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Cool and warm dust emission from M33 (HerM33es)
Astronomy & Astrophysics (2012)
  • E. M. Xilouris
  • F. S. Tabatabaei
  • M. Boquien
  • C. Kramer
  • C. Buchbender
  • F. Bertoldi
  • S. Anderl
  • J. Braine
  • S. Verley
  • M. Relaño
  • G. Quintana-Lacaci
  • S. Akras
  • R. Beck
  • Daniela Calzetti, University of Massachusetts - Amherst
  • F. Combes
  • M. Gonzalez
  • P. Gratier
  • C. Henkel
  • F. Israel
  • B. Koribalski
  • S. Lord
  • B. Mookerjea
  • E. Rosolowsky
  • G. Stacey
  • R. P. J. Tilanus
  • F. van der Tak
  • P. van der Werf
We study the far-infrared emission from the nearby spiral galaxy M33 in order to investigate the dust physical properties such as the temperature and the luminosity density across the galaxy. Taking advantage of the unique wavelength coverage (100, 160, 250, 350 and 500 micron) of the Herschel Space Observatory and complementing our dataset with Spitzer-IRAC 5.8 and 8 micron and Spitzer-MIPS 24 and 70 micron data, we construct temperature and luminosity density maps by fitting two modified blackbodies of a fixed emissivity index of 1.5. We find that the 'cool' dust grains are heated at temperatures between 11 and 28 K with the lowest temperatures found in the outskirts of the galaxy and the highest ones in the center and in the bright HII regions. The infrared/submillimeter total luminosity (5 - 1000 micron) is estimated to be 1.9x10^9 Lsun. 59% of the total luminosity of the galaxy is produced by the 'cool' dust grains (~15 K) while the rest 41% is produced by 'warm' dust grains (~55 K). The ratio of the cool-to-warm dust luminosity is close to unity (within the computed uncertainties), throughout the galaxy, with the luminosity of the cool dust being slightly enhanced in the center of the galaxy. Decomposing the emission of the dust into two components (one emitted by the diffuse disk of the galaxy and one emitted by the spiral arms) we find that the fraction of the emission in the disk in the mid-infrared (24 micron) is 21%, while it gradually rises up to 57% in the submillimeter (500 micron). We find that the bulk of the luminosity comes from the spiral arm network that produces 70% of the total luminosity of the galaxy with the rest coming from the diffuse dust disk. The 'cool' dust inside the disk is heated at a narrow range of temperatures between 18 and 15 K (going from the center to the outer parts of the galaxy).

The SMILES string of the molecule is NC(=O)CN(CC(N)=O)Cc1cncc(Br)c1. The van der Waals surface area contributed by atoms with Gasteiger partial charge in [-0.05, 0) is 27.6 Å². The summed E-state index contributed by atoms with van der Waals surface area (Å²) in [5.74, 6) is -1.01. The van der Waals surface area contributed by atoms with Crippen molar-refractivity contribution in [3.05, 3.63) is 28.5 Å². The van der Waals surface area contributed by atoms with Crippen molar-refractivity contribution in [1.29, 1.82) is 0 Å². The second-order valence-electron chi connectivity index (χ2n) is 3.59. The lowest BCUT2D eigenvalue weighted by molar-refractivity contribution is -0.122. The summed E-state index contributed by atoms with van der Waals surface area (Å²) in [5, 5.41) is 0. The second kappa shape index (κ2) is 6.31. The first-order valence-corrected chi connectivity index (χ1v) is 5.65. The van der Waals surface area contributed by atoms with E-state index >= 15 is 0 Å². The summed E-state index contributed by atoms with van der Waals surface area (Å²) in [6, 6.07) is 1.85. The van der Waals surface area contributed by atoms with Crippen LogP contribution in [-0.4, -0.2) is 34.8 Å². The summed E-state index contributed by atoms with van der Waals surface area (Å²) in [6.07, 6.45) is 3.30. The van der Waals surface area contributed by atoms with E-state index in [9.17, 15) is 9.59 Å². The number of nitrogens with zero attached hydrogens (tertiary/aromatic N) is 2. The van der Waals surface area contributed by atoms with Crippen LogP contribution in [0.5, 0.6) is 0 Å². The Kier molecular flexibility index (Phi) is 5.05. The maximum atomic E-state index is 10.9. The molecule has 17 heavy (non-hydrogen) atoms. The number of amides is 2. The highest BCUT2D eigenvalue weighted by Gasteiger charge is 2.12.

• galaxies: individual: M33,
  • galaxies: Local Group,
  • galaxies: spiral
Publication Date
Publisher Statement
This paper was harvested from and ArXiv identifier is arXiv:1205.1351
Citation Information
E. M. Xilouris, F. S. Tabatabaei, M. Boquien, C. Kramer, et al.. "Cool and warm dust emission from M33 (HerM33es)" Astronomy & Astrophysics (2012)
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